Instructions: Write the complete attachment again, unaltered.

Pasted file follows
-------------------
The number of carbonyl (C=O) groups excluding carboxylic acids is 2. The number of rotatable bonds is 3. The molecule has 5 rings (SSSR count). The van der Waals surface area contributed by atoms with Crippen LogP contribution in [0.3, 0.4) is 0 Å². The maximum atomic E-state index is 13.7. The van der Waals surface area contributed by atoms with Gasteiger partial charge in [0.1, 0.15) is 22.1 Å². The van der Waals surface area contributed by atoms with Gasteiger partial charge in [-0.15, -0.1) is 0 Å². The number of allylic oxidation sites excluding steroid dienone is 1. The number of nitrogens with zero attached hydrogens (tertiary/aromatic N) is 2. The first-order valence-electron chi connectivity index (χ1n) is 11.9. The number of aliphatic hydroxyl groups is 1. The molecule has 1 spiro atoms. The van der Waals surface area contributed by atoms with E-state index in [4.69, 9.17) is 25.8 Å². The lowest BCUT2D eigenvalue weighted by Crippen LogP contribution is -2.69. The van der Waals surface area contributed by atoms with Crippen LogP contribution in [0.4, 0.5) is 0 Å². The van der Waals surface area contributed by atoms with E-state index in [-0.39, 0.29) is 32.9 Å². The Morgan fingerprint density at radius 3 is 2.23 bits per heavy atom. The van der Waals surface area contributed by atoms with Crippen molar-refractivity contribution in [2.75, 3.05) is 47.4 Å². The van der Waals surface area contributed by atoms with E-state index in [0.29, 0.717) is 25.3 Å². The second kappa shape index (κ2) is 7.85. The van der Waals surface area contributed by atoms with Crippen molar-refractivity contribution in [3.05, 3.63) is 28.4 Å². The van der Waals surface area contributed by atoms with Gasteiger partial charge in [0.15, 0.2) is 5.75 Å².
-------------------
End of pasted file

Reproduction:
The number of carbonyl (C=O) groups excluding carboxylic acids is 2. The number of rotatable bonds is 3. The molecule has 5 rings (SSSR count). The van der Waals surface area contributed by atoms with Crippen LogP contribution in [0.3, 0.4) is 0 Å². The maximum atomic E-state index is 13.7. The van der Waals surface area contributed by atoms with Gasteiger partial charge in [0.1, 0.15) is 22.1 Å². The van der Waals surface area contributed by atoms with Gasteiger partial charge in [-0.15, -0.1) is 0 Å². The number of allylic oxidation sites excluding steroid dienone is 1. The number of nitrogens with zero attached hydrogens (tertiary/aromatic N) is 2. The first-order valence-electron chi connectivity index (χ1n) is 11.9. The number of aliphatic hydroxyl groups is 1. The molecule has 1 spiro atoms. The van der Waals surface area contributed by atoms with E-state index in [4.69, 9.17) is 25.8 Å². The lowest BCUT2D eigenvalue weighted by Crippen LogP contribution is -2.69. The van der Waals surface area contributed by atoms with Crippen LogP contribution in [0.4, 0.5) is 0 Å². The van der Waals surface area contributed by atoms with E-state index in [-0.39, 0.29) is 32.9 Å². The Morgan fingerprint density at radius 3 is 2.23 bits per heavy atom. The van der Waals surface area contributed by atoms with Crippen molar-refractivity contribution in [2.75, 3.05) is 47.4 Å². The van der Waals surface area contributed by atoms with E-state index in [0.29, 0.717) is 25.3 Å². The second kappa shape index (κ2) is 7.85. The van der Waals surface area contributed by atoms with Crippen molar-refractivity contribution in [3.05, 3.63) is 28.4 Å². The van der Waals surface area contributed by atoms with Gasteiger partial charge in [0.15, 0.2) is 5.75 Å².